Endometriosis is an illness that affects 1 in 10 uterus-bearers in reproductive age in the UK. But despite being so prevalent, there is still little research and treatment options for this condition.

You'd think a condition that has been diagnosed to 176 million people worldwide would be taken a bit more seriously but unfortunately, endometriosis is still not a name people recognise, not only in the general public but even amongst health professionals.

This article by The Independent shines a light on the appalling lack of research that is causing people with uteri to go undiagnosed and untreated, despite how common this condition is. In a patriarchal society where women and uterus-bearers are still seen as less important, it makes sense that our needs aren't being met even by the medical community. Many sufferers have been shrugged off by their doctors for having nothing but hysteria or just average menstrual cramps and the majority of companies throughout the world still have no policies whatsoever that allow uterus-bearers to take time off during their periods if they suffer from incapacitating menstrual cramps.

Talking about female health and periods is still a topic avoided even in the media and schools, which causes a lack of awareness about these issues that desperately need to be addressed.

But what exactly is endometriosis?

According to the NHS website, endometriosis is a common condition where tissue that behaves like the lining of the womb (endometrium) is found in other parts of the body, like the ovaries, the fallopian tubes, inside the tummy and in or around the bladder or bowel. Endometriosis is chronic and can be debilitating, causing the sufferer to miss school or work due to severe pain. It can affect people with uteri in reproductive age (since their first period up to their menopause) of any race and ethnicity. After the menopause, the risk of having this disease significantly decreases.


The most common symptoms are:

  • strong persistent menstrual cramps that common painkillers (such as ibuprofen) don't relieve
  • heavy periods, where the bleeding is intense, which requires tampons or pads to be changed more often than other people's
  • pelvic pain, not only during menstruation but at any given moment
  • pain or discomfort during penetrative sexual acts or masturbation

Diagnosis and Treatment

Diagnosing endometriosis isn't easy, as the symptoms may vary and there is a number of other conditions that share symptoms with endometriosis, such as Polycystic Ovarian Syndrome and some Sexually Transmitted Infections, so the only way to diagnose it is through a procedure called laparoscopy, in which a thin tube is passed through a small cut in the skin.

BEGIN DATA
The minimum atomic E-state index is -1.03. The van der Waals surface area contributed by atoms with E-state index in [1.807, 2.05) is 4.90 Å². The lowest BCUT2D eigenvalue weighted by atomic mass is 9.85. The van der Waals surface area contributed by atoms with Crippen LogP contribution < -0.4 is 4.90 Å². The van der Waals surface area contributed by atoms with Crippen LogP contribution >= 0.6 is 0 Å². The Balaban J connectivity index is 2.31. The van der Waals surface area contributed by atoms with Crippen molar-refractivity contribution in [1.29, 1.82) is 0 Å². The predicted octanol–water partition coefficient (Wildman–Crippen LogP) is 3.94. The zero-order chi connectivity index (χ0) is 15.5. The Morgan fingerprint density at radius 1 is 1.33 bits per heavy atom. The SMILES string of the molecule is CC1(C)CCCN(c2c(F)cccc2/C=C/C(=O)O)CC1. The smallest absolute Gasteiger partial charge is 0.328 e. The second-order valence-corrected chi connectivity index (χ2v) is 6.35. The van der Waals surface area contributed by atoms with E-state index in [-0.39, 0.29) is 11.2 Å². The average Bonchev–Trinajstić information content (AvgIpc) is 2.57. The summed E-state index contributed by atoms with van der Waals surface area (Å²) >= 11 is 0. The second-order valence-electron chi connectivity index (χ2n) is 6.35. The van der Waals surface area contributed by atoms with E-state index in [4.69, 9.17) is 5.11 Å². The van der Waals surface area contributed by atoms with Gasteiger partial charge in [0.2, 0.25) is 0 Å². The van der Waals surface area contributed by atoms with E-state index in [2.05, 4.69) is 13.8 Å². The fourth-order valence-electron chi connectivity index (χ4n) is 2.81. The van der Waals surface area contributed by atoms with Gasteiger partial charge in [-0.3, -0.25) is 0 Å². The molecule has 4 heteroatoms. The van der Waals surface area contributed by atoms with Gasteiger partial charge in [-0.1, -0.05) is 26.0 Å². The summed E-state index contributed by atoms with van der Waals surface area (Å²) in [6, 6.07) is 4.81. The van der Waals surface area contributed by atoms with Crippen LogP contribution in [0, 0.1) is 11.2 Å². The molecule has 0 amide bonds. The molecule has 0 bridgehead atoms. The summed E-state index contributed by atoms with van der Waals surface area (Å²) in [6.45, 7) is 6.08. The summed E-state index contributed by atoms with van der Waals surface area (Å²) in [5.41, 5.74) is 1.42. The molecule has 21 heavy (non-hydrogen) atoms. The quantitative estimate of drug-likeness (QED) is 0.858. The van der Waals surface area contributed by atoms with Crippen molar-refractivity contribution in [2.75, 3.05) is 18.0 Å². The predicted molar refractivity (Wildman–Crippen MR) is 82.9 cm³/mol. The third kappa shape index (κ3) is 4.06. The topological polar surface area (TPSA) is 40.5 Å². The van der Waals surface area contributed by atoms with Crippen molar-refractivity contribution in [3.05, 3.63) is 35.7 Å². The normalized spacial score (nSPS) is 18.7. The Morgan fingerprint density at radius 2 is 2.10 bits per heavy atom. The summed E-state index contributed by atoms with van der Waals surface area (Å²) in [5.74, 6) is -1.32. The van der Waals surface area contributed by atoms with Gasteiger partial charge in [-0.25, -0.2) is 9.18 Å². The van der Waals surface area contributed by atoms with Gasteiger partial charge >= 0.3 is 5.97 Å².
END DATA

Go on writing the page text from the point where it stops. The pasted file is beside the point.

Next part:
There is no cure for endometriosis as of yet and the treatment options include birth control pills or surgery to remove the endometrial tissue.

If you experience any of the symptoms above, see your GPD about it or go directly to a gynaecologist. Having menstrual cramps that incapacitate you to the point of missing school or work is not normal and you shouldn't feel embarrassed of your pain. If your doctor dismisses your symptoms, find another professional. Don't rest until you have a diagnosis and treatment options.

Endometriosis is not an STI, it's not cancer and is not life-threatening as it is. However, it is debilitating and life-changing. Endometriosis UK, a non-governmental organisation dedicated to the study of this illness in the United Kingdom, estimates 50% of women with this condition may have difficulty getting pregnant and some may be infertile, depending on where these endometrial tissues are. There are other options for people with endometriosis to have children, such as in vitro fertilisation.

Here you can find an online community for sufferers of endometriosis where you can connect with others with the same illness to exchange tips on how to deal with the pain or just to vent. Note that the users aren't specialised doctors and this community does not, by any means, replace actual medical advice.

Whether you have endometriosis or any other reproductive health issue, know that you're not alone and you can get help.


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